Arthur, E., & Hancock, P.A. (2001). Navigation training in virtual environments. International Journal of Cognitive Ergonomics, 5(4), 387-400.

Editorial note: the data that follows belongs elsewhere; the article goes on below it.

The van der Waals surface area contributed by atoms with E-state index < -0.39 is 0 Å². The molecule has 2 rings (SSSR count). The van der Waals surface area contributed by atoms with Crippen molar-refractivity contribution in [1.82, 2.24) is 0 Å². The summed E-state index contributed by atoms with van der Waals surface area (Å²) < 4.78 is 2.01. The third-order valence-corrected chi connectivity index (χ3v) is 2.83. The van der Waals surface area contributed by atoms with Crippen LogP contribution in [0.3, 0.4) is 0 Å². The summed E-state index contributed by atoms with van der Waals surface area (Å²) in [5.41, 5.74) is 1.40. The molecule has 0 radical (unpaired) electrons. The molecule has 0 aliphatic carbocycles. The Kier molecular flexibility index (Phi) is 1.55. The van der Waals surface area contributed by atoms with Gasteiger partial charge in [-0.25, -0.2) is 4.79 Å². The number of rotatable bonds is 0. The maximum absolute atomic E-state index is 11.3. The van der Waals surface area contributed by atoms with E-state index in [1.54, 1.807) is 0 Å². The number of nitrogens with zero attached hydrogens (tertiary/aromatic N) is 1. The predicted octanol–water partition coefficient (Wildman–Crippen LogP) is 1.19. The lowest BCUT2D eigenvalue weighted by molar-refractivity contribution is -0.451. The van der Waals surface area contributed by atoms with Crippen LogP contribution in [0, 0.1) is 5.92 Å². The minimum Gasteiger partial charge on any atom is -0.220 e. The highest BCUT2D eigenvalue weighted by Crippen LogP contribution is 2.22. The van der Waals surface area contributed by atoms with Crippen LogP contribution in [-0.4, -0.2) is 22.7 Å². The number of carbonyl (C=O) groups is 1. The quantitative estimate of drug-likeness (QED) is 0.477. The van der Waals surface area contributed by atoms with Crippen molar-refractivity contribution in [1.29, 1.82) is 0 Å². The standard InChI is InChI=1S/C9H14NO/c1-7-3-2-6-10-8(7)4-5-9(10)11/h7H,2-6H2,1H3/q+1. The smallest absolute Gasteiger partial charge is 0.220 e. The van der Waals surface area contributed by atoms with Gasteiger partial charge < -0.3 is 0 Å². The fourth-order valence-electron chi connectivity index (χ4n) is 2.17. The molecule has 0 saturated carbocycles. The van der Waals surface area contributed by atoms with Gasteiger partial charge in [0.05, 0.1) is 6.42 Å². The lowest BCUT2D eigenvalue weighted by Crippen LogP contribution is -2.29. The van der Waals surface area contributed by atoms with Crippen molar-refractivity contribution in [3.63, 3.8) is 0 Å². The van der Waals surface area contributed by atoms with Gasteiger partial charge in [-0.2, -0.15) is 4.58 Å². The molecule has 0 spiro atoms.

Virtual environments (VE) promise important opportunities as future interfaces to computational systems, especially where such technology can take advantage of strong human visuospatial capabilities. Although such synthetic environments often project homeomorphic physical representations of real-world layouts, it is not known how individuals develop representational models to match these environments. To evaluate this process, this experiment examined participant’s accuracy in reproducing triadic representations of objects, having learned them previously under 1 of 3 different conditions. The layout consisted of 9 common objects arranged on a flat plane. These objects could be viewed in a free VE, a static VE, or from the static view of a map. The first condition allowed active exploration of the environment while the latter two conditions allowed the participant only a passive opportunity to observe from a single viewpoint. Viewing conditions were a between-subject variable with seven participants randomly assigned to each condition. Performance was assessed by the response latency to judge the layout accuracy of three object triads from different rotated positions. Results showed a linear increase in response latency as the rotation angle increased in both the map and static VE conditions. In contrast, and like findings from real-world investigations, the virtual navigation condition did not show such an effect for orientation angle. These results suggest that the spatial knowledge acquisition from navigation in VEs can be similar to actual navigation when the viewing condition is unconstrained. One caveat being that, while performance was more robust once knowledge of the spatial layout was acquired, participants took significantly longer to learn the layout in the virtual navigation condition as compared with either the static VE or the map conditions. Given that such differentiated learning effects are due largely to limits to contemporary VE technology, our study confirms that VEs hold great promise for spatial navigational learning.
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